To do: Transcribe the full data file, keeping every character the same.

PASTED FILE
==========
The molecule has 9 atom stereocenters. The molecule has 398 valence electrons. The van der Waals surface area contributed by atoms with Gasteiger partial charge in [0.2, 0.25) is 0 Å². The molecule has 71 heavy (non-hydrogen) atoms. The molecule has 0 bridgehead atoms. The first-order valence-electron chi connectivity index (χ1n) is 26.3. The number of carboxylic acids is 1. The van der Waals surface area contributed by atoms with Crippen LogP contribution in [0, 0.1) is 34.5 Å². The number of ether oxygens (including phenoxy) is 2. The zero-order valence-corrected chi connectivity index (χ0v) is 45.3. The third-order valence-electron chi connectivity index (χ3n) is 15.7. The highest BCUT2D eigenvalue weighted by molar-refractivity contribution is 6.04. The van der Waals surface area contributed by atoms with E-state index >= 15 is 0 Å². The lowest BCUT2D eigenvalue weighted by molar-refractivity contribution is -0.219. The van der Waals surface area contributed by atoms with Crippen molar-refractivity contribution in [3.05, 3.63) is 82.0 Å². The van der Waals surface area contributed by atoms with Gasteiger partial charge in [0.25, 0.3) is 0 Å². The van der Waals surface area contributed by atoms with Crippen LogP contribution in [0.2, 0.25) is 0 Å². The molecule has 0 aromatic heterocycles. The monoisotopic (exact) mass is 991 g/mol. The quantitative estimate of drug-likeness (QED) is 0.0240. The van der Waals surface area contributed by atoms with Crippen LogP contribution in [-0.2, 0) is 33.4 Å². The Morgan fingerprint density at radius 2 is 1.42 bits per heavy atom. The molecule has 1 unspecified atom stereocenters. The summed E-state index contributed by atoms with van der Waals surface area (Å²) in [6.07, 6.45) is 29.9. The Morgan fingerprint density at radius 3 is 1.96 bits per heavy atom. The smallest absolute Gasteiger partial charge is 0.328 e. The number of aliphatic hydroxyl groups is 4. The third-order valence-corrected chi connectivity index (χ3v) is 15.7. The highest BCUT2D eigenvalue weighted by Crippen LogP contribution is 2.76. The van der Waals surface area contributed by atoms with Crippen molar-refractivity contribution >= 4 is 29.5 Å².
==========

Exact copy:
The molecule has 9 atom stereocenters. The molecule has 398 valence electrons. The van der Waals surface area contributed by atoms with Gasteiger partial charge in [0.2, 0.25) is 0 Å². The molecule has 71 heavy (non-hydrogen) atoms. The molecule has 0 bridgehead atoms. The first-order valence-electron chi connectivity index (χ1n) is 26.3. The number of carboxylic acids is 1. The van der Waals surface area contributed by atoms with Crippen LogP contribution in [0, 0.1) is 34.5 Å². The number of ether oxygens (including phenoxy) is 2. The zero-order valence-corrected chi connectivity index (χ0v) is 45.3. The third-order valence-electron chi connectivity index (χ3n) is 15.7. The highest BCUT2D eigenvalue weighted by molar-refractivity contribution is 6.04. The van der Waals surface area contributed by atoms with E-state index >= 15 is 0 Å². The lowest BCUT2D eigenvalue weighted by molar-refractivity contribution is -0.219. The van der Waals surface area contributed by atoms with Crippen molar-refractivity contribution in [3.05, 3.63) is 82.0 Å². The van der Waals surface area contributed by atoms with Gasteiger partial charge in [0.25, 0.3) is 0 Å². The van der Waals surface area contributed by atoms with Crippen LogP contribution in [0.2, 0.25) is 0 Å². The molecule has 0 aromatic heterocycles. The monoisotopic (exact) mass is 991 g/mol. The quantitative estimate of drug-likeness (QED) is 0.0240. The van der Waals surface area contributed by atoms with Crippen LogP contribution in [-0.2, 0) is 33.4 Å². The Morgan fingerprint density at radius 2 is 1.42 bits per heavy atom. The molecule has 1 unspecified atom stereocenters. The summed E-state index contributed by atoms with van der Waals surface area (Å²) in [6.07, 6.45) is 29.9. The Morgan fingerprint density at radius 3 is 1.96 bits per heavy atom. The smallest absolute Gasteiger partial charge is 0.328 e. The number of aliphatic hydroxyl groups is 4. The third-order valence-corrected chi connectivity index (χ3v) is 15.7. The highest BCUT2D eigenvalue weighted by Crippen LogP contribution is 2.76. The van der Waals surface area contributed by atoms with Crippen molar-refractivity contribution >= 4 is 29.5 Å².